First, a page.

Photo: Autumn Peltier/Instagram

7 Indigenous Climate Advocates to Follow on Instagram

by Tim Wenger Oct 6, 2020

A person is not an activist when they merely fight for what is rightfully theirs. To Indigenous populations across the US and Canada, climate action has never been radical. Their sacred lands and water have been under constant threat from outside profit-seeking interests, and now the changing climate presents an additional threat. With causes ranging from water rights to protecting sacred lands to fighting big oil, these seven Indigenous advocates are standing up to make their voices heard.

1. Quannah Chasinghorse, @quannah.rose
Hans Gwich’in and Lakota


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The growing chorus of teen voices loudly advocating for climate action has a case older generations don’t — they’re going to be around to experience what happens next. Quannah Chasinghorse has become one of the chorus’ loudest voices for climate action in Alaska and beyond, including for the protection of the Arctic National Wildlife Refuge. Just 18 years of age, Chasinghorse has already taken her fight as far as Washington, DC, where she lobbied with the Gwich’in Youth Council in 2019.

2. Autumn Peltier, @autumn.peltier
Wikwemikong First Nation


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Autumn Peltier advocates for clean drinking water in Indigenous communities. She has done so much for her community — including telling Canada’s Prime Minister Justin Trudeau that she felt promises to Indigenous communities had been broken — that a documentary film “The Water Walker” has been made about her. It chronicles Peltier’s work in her home of the Wiikwemkoong Unceded Territory in Ontario and on the global stage as she prepared to bring her fight to the United Nations. Peltier’s Instagram notes she is the Chief Water Commissioner for the Anishinabek Nation, and she only just turned 16.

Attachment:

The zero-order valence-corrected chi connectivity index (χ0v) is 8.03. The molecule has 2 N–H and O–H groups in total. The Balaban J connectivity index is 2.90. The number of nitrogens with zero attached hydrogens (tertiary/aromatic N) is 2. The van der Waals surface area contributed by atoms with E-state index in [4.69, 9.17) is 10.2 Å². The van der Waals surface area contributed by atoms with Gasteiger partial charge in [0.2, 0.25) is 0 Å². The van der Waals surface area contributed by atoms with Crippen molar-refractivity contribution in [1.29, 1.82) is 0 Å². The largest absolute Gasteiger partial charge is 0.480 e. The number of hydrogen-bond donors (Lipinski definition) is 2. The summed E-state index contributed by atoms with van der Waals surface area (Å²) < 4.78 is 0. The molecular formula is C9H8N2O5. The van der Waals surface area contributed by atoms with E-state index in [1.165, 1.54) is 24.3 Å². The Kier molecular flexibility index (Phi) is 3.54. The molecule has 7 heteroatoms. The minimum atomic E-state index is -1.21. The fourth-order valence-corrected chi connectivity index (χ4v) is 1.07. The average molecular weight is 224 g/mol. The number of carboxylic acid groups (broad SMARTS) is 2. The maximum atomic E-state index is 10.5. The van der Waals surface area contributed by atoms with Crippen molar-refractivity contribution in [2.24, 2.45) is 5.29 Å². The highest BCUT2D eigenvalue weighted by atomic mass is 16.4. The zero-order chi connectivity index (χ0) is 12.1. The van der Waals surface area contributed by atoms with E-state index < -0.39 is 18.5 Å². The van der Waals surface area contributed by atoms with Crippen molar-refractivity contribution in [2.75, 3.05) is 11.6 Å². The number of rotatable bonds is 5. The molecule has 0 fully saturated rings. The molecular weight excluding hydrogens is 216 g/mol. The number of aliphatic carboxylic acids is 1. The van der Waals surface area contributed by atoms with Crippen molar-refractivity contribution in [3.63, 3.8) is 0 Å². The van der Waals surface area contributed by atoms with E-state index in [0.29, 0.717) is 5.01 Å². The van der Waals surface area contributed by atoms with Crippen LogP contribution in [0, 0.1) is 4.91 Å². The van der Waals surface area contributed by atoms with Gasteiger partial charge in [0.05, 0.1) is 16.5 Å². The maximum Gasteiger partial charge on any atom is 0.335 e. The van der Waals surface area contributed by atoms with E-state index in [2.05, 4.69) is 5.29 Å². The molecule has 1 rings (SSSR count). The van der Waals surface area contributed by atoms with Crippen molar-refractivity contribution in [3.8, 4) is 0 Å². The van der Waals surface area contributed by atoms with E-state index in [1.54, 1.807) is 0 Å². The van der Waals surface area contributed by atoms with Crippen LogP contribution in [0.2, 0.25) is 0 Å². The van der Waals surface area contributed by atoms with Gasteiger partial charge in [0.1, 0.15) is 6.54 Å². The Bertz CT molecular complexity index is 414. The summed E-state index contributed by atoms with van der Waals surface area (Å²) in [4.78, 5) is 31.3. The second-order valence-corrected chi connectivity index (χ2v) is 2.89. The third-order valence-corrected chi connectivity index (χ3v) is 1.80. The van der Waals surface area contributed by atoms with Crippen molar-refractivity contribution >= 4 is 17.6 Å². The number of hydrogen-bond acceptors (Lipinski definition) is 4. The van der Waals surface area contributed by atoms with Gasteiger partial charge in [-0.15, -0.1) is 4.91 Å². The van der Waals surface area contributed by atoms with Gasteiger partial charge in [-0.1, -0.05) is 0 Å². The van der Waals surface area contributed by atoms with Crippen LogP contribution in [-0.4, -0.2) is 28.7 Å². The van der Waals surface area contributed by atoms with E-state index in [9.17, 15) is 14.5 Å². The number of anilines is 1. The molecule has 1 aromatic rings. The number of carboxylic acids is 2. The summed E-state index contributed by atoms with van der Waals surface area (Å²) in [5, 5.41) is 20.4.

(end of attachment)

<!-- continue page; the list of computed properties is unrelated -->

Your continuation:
3. Dallas Goldtooth, @dallasgoldtooth
Dakota and Diné


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As a founder of the 1491s, an Indigenous comedy group, Dallas Goldtooth brings humor to the climate fight. The group performs sketch comedy intended to showcase modern Native American lifestyle and address current issues. Dallas also serves as an organizer with the Indigenous Environmental Network. His father, Tom Goldtooth, is also a prominent environmentalist. Dallas has been vocal in protesting the Keystone XL and Dakota Access Pipelines, as well as the tar sands in northern Alberta, Canada. He also presented at the 2017 People’s Climate March.

4. Xiuhtezcatl Martinez, @xiuhtezcatl


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A regular speaker at UN events and Youth Director at Earth Guardians, X, as he’s known, has been a climate leader since early childhood. Among the best-known Indigenous climate advocates, X works to engage youth and any who follow him on social media to stand up against extraction and other exploitative uses on sacred lands, often through the mediums of music and art. Fittingly, X is also a musician. Check out his latest single, “El Cielo,” for a bit of added inspiration.

5. Indigenous Climate Action, @indigenousclimateaction


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Indigenous Climate Action holds that the traditions and values of Indigenous Peoples are essential in effective climate protections and policy. ICA empowers Indigenous activists with tools, knowledge, and support to become leaders in their own communities. The group currently offers a library of webinars and other online resources to arm individuals and groups for effective advocacy and is in the process of developing a comprehensive curriculum called “Train The Trainer” to take this advocacy to the next level.

6. Makaśa Looking Horse, @kasa_lh
Mohawk Wolf Clan and Lakota


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Known for her work with Ohneganos Ohnegahdeę:gyo, 23-year-old Looking Horse has been an activist for nearly half her life in the cause of protecting water rights in Ontario’s Six Nations of the Grand River. Her projects include the Let’s Talk Water series and other awareness and rights campaigns working to secure clean drinking water in her community. These are under constant threat from corporate interests pumping millions of gallons of water per day from the local aquifer.

7. Connor Ryan, @sacredstoke
Lakota Sioux


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The film “Paha Sapa” documents skier Connor Ryan’s experience in the backcountry of the Lakota’s ancestral homeland, Paha Sapa, or what is now called the Black Hills of South Dakota. With the film, Ryan makes the case for respect and preservation of the land regardless of why one cherishes it or views it as sacred. For non-Native outdoor recreationists, the film paints a vivid picture of what sacred land means and how others can respect it — through not exploiting it. Ryan is affiliated with NativesOutdoors, a brand advocating for Indigenous outdoor athletes and environmental causes.

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